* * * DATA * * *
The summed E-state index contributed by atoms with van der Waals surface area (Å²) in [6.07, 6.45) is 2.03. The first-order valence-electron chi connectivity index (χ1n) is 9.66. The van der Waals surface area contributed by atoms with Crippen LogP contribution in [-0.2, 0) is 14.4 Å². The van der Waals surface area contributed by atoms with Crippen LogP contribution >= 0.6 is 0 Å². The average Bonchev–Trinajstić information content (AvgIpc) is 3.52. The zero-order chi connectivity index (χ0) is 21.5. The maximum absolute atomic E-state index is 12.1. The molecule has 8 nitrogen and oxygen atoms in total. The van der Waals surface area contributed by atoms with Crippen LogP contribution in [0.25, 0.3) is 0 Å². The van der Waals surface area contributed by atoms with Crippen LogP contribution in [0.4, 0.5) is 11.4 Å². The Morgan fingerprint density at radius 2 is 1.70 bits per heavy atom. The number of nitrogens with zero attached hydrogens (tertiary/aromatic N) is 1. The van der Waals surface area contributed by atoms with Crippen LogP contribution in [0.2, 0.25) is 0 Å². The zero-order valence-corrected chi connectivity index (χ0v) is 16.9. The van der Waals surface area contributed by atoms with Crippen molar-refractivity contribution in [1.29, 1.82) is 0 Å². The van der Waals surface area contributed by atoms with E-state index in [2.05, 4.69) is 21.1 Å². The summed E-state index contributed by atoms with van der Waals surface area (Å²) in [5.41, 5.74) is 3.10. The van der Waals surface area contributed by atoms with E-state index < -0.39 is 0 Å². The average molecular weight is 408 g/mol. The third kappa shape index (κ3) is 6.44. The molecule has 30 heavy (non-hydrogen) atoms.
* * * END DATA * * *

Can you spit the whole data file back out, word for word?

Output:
The summed E-state index contributed by atoms with van der Waals surface area (Å²) in [6.07, 6.45) is 2.03. The first-order valence-electron chi connectivity index (χ1n) is 9.66. The van der Waals surface area contributed by atoms with Crippen LogP contribution in [-0.2, 0) is 14.4 Å². The van der Waals surface area contributed by atoms with Crippen LogP contribution >= 0.6 is 0 Å². The average Bonchev–Trinajstić information content (AvgIpc) is 3.52. The zero-order chi connectivity index (χ0) is 21.5. The maximum absolute atomic E-state index is 12.1. The molecule has 8 nitrogen and oxygen atoms in total. The van der Waals surface area contributed by atoms with Crippen LogP contribution in [0.25, 0.3) is 0 Å². The van der Waals surface area contributed by atoms with Crippen LogP contribution in [0.4, 0.5) is 11.4 Å². The Morgan fingerprint density at radius 2 is 1.70 bits per heavy atom. The number of nitrogens with zero attached hydrogens (tertiary/aromatic N) is 1. The van der Waals surface area contributed by atoms with Crippen LogP contribution in [0.2, 0.25) is 0 Å². The zero-order valence-corrected chi connectivity index (χ0v) is 16.9. The van der Waals surface area contributed by atoms with Crippen molar-refractivity contribution in [1.29, 1.82) is 0 Å². The van der Waals surface area contributed by atoms with E-state index in [2.05, 4.69) is 21.1 Å². The summed E-state index contributed by atoms with van der Waals surface area (Å²) in [5.41, 5.74) is 3.10. The van der Waals surface area contributed by atoms with E-state index < -0.39 is 0 Å². The average molecular weight is 408 g/mol. The third kappa shape index (κ3) is 6.44. The molecule has 30 heavy (non-hydrogen) atoms.